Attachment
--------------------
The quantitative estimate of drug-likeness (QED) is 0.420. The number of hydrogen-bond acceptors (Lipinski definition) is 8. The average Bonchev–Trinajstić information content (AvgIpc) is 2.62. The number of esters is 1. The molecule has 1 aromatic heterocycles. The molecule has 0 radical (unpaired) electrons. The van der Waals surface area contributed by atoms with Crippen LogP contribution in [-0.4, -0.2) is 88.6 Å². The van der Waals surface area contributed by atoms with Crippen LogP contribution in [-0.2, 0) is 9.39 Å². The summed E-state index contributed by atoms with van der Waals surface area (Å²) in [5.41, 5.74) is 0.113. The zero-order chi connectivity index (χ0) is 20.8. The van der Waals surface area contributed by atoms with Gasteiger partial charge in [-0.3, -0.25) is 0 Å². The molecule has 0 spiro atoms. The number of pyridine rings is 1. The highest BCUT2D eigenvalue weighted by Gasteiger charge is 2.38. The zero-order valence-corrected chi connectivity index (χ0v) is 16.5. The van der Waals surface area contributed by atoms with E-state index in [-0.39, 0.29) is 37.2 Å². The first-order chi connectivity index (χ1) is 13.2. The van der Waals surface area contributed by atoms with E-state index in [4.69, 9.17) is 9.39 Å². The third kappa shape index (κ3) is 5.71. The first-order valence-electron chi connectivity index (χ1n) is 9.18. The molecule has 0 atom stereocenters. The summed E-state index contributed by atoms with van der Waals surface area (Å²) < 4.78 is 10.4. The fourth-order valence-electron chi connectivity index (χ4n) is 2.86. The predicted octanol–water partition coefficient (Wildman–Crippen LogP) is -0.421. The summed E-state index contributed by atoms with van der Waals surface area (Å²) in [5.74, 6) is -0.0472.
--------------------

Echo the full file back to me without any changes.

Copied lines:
The quantitative estimate of drug-likeness (QED) is 0.420. The number of hydrogen-bond acceptors (Lipinski definition) is 8. The average Bonchev–Trinajstić information content (AvgIpc) is 2.62. The number of esters is 1. The molecule has 1 aromatic heterocycles. The molecule has 0 radical (unpaired) electrons. The van der Waals surface area contributed by atoms with Crippen LogP contribution in [-0.4, -0.2) is 88.6 Å². The van der Waals surface area contributed by atoms with Crippen LogP contribution in [-0.2, 0) is 9.39 Å². The summed E-state index contributed by atoms with van der Waals surface area (Å²) in [5.41, 5.74) is 0.113. The zero-order chi connectivity index (χ0) is 20.8. The van der Waals surface area contributed by atoms with Gasteiger partial charge in [-0.3, -0.25) is 0 Å². The molecule has 0 spiro atoms. The number of pyridine rings is 1. The highest BCUT2D eigenvalue weighted by Gasteiger charge is 2.38. The zero-order valence-corrected chi connectivity index (χ0v) is 16.5. The van der Waals surface area contributed by atoms with E-state index in [-0.39, 0.29) is 37.2 Å². The first-order chi connectivity index (χ1) is 13.2. The van der Waals surface area contributed by atoms with E-state index in [4.69, 9.17) is 9.39 Å². The third kappa shape index (κ3) is 5.71. The first-order valence-electron chi connectivity index (χ1n) is 9.18. The molecule has 0 atom stereocenters. The summed E-state index contributed by atoms with van der Waals surface area (Å²) < 4.78 is 10.4. The fourth-order valence-electron chi connectivity index (χ4n) is 2.86. The predicted octanol–water partition coefficient (Wildman–Crippen LogP) is -0.421. The summed E-state index contributed by atoms with van der Waals surface area (Å²) in [5.74, 6) is -0.0472.